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Single Malt Irish Whiskey 101

The Daily Shot! August 2, 2018

In the mood to try an Irish Whiskey that resembles a scotch? It would be wise to ask the bartender for an Irish Single Malt.

Single Malt Irish Whiskey is made from malted barley and water in pot stills from a single distillery. The Single refers to the spirit being produced at one distillery.

Thanks for definition Einstein, so what makes it unique?!

What separates Irish Single Malt from a Single Pot is the absence of unmalted barley during distillation. The use malted barley (only) was the original recipe for Irish Whiskey. A divergence to umalted barley occurred as a result of the late 1700’s tax on malt.

Single Malt is a homage to the original Irish Whiskies plus an added kicker: multiple pot stills commonly used during the distillation process. Double and triple distillation is a dominant, distinguishing operating practice in Ireland. The additional distillations runs strip out compounds to produce a lighter, smoother whiskey. For those new to tasting whiskey, it can be easier on the palate than Scotch.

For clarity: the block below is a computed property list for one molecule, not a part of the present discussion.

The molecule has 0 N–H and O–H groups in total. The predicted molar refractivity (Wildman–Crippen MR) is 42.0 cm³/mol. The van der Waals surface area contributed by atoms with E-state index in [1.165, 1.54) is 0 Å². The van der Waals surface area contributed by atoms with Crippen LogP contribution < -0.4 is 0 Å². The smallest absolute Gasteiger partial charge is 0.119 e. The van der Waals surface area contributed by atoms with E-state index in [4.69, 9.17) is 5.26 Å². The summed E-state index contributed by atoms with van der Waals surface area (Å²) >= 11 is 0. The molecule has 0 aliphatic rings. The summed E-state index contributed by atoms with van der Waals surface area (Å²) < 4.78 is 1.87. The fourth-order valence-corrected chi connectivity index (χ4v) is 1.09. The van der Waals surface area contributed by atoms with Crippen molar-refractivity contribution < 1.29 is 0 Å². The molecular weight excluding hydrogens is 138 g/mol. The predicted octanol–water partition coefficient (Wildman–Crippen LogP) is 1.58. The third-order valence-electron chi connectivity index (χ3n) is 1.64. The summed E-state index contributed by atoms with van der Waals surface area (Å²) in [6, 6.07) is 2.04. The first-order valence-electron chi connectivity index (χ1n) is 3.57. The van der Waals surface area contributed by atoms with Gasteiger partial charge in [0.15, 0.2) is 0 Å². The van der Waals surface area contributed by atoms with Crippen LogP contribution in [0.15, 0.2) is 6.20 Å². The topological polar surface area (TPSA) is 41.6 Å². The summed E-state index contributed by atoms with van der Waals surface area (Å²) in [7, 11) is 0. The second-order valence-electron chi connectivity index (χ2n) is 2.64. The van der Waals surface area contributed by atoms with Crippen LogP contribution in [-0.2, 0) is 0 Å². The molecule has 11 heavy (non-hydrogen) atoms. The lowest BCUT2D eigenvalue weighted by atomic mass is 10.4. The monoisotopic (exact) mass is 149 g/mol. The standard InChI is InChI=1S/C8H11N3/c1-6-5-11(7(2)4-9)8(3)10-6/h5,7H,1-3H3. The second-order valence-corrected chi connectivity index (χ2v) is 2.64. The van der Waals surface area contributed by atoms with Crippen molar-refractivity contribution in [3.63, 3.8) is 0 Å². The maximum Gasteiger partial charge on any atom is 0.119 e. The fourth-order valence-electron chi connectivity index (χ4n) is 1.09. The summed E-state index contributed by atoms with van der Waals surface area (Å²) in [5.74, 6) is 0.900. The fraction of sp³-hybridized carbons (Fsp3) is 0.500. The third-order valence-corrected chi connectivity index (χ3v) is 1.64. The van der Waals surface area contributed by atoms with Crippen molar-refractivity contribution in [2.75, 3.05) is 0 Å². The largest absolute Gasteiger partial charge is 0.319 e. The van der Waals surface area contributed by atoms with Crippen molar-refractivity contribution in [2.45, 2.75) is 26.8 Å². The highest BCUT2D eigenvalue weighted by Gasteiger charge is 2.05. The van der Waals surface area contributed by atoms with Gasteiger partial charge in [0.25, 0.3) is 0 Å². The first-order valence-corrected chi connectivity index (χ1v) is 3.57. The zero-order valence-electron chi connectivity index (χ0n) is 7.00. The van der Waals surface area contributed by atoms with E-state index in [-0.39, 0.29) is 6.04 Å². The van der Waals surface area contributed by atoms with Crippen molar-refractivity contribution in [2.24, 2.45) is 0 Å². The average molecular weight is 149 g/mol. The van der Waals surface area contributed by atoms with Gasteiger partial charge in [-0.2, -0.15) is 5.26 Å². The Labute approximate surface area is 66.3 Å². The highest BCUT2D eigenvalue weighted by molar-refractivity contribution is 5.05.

The strict use of malted barley aligns with many of the components of a Single Malt Scotch. Notably, a Single Malt produced in Speyside region where unpeated Scotch is common. Yes, peated Irish Whiskies are in the market just not as common...

Single Malt Irish Whiskies to know: Bushmill Single Malt, Teeling Single Malt, Tyrconnell Single Malt, West Cork Distillers Single Malt, Connemara Single Malt

Note the labels above have other Whiskey types associated with each label. Ask the bartender specifically for the Single Malt! Otherwise you will likely end up with the Irish Blended version as they tend to be more popular.

Boom! Another shot of knowledge!

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